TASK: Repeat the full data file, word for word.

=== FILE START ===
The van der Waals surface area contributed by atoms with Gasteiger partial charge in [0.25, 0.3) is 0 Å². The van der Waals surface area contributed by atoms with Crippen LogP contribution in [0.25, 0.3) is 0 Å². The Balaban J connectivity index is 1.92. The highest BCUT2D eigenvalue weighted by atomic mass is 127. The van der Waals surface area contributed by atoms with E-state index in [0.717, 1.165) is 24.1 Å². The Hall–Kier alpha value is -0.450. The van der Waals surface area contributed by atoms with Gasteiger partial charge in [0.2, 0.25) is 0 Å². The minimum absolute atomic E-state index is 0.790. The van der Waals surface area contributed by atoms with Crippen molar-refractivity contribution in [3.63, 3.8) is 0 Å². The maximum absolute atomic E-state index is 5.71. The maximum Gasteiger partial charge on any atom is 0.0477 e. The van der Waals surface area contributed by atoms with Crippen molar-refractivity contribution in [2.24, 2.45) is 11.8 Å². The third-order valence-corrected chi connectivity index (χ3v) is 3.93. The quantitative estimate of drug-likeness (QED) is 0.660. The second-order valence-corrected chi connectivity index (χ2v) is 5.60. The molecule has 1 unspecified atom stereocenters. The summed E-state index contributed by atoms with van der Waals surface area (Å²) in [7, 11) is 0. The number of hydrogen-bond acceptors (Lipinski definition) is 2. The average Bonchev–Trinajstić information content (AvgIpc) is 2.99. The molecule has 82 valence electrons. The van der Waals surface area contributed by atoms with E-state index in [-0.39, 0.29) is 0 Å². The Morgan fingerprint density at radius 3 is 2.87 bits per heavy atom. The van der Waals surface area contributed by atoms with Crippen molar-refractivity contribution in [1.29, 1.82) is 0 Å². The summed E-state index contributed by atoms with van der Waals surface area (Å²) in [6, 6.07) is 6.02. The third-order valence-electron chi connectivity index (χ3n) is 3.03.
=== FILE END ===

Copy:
The van der Waals surface area contributed by atoms with Gasteiger partial charge in [0.25, 0.3) is 0 Å². The van der Waals surface area contributed by atoms with Crippen LogP contribution in [0.25, 0.3) is 0 Å². The Balaban J connectivity index is 1.92. The highest BCUT2D eigenvalue weighted by atomic mass is 127. The van der Waals surface area contributed by atoms with E-state index in [0.717, 1.165) is 24.1 Å². The Hall–Kier alpha value is -0.450. The van der Waals surface area contributed by atoms with Gasteiger partial charge in [0.2, 0.25) is 0 Å². The minimum absolute atomic E-state index is 0.790. The van der Waals surface area contributed by atoms with Crippen molar-refractivity contribution in [3.63, 3.8) is 0 Å². The maximum absolute atomic E-state index is 5.71. The maximum Gasteiger partial charge on any atom is 0.0477 e. The van der Waals surface area contributed by atoms with Crippen molar-refractivity contribution in [2.24, 2.45) is 11.8 Å². The third-order valence-corrected chi connectivity index (χ3v) is 3.93. The quantitative estimate of drug-likeness (QED) is 0.660. The second-order valence-corrected chi connectivity index (χ2v) is 5.60. The molecule has 1 unspecified atom stereocenters. The summed E-state index contributed by atoms with van der Waals surface area (Å²) in [7, 11) is 0. The number of hydrogen-bond acceptors (Lipinski definition) is 2. The average Bonchev–Trinajstić information content (AvgIpc) is 2.99. The molecule has 82 valence electrons. The van der Waals surface area contributed by atoms with E-state index in [-0.39, 0.29) is 0 Å². The Morgan fingerprint density at radius 3 is 2.87 bits per heavy atom. The van der Waals surface area contributed by atoms with Crippen molar-refractivity contribution in [1.29, 1.82) is 0 Å². The summed E-state index contributed by atoms with van der Waals surface area (Å²) in [6, 6.07) is 6.02. The third-order valence-electron chi connectivity index (χ3n) is 3.03.